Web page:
Is something as simple as a sitemap standing between you and SEO super-stardom? We all know that there are several elements to search engine optimisation, and there’s no undervaluing the hard work of generating great content and the technical aspects of SEO can be intimidating, but sitemaps are basic tools that can play a major role in improving your rankings.
Are you confused about what a sitemap is? Not sure how it affects your SEO? Unclear about how you can use it to improve your rankings? Well, fear not! Read on for answers to these questions and more.
Consider your sitemap an itinerary for Google’s voyage through your site. If you’re planning a trip, do you want your travellers to spend 80% of their time checking out convenience stores and public restrooms? Of course not! You want them to spend as much possible time taking in the most impressive destinations possible. Your sitemap works pretty much the same way.
A sitemap is a log of all the URLs within your website, which Google uses to help navigate and index your site. They offer clues to search engines, directing them to pages that best represent your site and helping them to accurately assess and represent your site in search rankings.
Because they are rife with relevant keywords, sitemaps send encouraging signals to search engines that they will find quality content. This can be particularly helpful to your website if you regularly change or generate new content, if you have an expansive website architecture with hundreds or even thousands of pages, or if you struggle with orphan pages or a weak link profile.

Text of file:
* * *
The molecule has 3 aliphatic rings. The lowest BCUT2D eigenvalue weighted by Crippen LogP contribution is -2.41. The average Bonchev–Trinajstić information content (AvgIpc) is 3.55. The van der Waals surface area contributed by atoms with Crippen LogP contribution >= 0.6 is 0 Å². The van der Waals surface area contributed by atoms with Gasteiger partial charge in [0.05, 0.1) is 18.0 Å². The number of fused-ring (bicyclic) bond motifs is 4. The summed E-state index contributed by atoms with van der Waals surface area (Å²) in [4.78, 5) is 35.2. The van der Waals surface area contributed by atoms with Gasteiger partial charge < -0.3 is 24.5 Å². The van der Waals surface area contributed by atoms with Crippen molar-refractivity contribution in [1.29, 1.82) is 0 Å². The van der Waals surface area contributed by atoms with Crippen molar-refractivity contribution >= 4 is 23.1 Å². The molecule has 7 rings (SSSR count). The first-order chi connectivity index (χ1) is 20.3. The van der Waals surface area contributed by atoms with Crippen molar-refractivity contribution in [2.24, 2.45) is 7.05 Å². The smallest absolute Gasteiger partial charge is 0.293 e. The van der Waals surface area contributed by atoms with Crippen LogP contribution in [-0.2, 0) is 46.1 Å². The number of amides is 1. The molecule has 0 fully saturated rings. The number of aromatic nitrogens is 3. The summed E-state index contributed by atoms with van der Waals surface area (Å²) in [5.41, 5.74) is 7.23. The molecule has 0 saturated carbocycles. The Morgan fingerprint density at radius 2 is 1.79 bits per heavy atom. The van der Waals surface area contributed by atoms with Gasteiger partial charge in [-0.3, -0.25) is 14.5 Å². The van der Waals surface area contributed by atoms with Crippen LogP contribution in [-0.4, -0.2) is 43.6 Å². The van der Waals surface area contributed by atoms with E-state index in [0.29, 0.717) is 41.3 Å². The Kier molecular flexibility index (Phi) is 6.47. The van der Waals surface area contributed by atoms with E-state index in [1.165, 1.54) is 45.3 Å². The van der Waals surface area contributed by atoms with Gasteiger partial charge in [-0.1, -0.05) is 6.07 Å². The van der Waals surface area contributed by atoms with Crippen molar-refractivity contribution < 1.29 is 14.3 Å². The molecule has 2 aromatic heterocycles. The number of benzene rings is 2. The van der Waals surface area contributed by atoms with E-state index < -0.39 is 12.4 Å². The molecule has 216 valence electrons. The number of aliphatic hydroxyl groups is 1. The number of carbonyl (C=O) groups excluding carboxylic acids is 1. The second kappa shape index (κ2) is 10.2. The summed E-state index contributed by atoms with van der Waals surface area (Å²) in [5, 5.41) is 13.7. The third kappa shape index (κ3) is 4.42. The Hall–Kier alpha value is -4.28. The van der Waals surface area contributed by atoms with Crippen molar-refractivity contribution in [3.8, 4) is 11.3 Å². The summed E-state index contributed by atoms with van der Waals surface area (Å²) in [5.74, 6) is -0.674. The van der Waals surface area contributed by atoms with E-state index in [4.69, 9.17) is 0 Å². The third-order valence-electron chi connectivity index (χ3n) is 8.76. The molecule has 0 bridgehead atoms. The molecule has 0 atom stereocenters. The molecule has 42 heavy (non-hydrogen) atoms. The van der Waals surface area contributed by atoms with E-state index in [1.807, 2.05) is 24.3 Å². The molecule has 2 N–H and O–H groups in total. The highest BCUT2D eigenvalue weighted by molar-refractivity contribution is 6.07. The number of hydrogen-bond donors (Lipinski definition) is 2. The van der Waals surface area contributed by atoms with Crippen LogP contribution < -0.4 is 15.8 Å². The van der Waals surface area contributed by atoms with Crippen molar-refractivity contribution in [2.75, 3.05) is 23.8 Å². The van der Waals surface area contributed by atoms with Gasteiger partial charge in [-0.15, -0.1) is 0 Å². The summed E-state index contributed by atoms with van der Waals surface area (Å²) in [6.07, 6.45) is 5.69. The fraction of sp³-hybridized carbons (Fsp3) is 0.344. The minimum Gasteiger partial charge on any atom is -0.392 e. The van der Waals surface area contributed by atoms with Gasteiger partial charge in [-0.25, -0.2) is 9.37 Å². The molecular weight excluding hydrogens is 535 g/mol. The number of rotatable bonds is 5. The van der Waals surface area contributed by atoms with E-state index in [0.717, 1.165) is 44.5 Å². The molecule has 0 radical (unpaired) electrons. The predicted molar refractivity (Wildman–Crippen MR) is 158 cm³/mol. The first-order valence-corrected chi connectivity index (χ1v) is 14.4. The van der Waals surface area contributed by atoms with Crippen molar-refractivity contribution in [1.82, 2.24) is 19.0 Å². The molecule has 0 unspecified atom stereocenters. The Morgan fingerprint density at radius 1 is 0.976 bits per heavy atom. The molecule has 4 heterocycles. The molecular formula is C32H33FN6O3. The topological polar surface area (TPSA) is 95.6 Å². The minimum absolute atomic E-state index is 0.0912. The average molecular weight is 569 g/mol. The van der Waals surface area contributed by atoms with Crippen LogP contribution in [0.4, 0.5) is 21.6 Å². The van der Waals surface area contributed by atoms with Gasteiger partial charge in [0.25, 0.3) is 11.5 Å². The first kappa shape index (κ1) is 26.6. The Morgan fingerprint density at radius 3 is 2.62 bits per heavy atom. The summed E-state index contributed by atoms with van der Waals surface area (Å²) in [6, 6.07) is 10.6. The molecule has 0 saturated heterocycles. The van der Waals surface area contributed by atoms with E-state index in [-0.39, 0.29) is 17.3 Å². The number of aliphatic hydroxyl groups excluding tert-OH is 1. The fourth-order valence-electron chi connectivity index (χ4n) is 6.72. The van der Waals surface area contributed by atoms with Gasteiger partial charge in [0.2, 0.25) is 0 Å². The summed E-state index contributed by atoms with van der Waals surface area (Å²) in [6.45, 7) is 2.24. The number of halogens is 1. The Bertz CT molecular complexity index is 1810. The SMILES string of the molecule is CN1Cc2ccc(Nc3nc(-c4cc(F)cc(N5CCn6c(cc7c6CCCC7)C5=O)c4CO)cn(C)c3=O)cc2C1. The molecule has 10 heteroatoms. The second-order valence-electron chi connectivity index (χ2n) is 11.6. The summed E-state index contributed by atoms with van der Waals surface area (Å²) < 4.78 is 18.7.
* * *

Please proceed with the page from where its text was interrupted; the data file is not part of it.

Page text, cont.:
Sitemaps can also tell search engines how often pages are updated, which pages are most important, and how to index content in a way that aligns with your site’s purpose and UX.
In addition, sitemaps are also one of the best ways to produce an immediate change in your SERPs. This is because sitemaps can be submitted to Google, ensuring that the most current version of the site is visible in search rankings.
Make sure your sitemap is consistent with the rest of your site, particularly your robots.txt files. Your sitemap shouldn’t be directing search engines to pages listed as “noindex” or “nofollow“.
A sitemap should direct search engines to your preferred landing pages. If you have a site with many URLs, use your sitemap to separate the content-rich, ideal landing pages from utility pages that might be necessary for user experience but are otherwise limited in content or keywords. Encouraging search engines toward content-heavy landing pages and away from bare-boned utility pages ensures that search engines penalize your site for thin content or bad UX.
Sitemaps aren’t authoritative and act as little more than a clue for search engines to follow, but they are a simple and necessary step for you to maximise your SEO potential. To learn more about sitemapping and how it can benefit your SEO, contact us at Pure SEO today, and don’t forget to visit the Pure SEO Blog for more valuable insights into the world of SEO.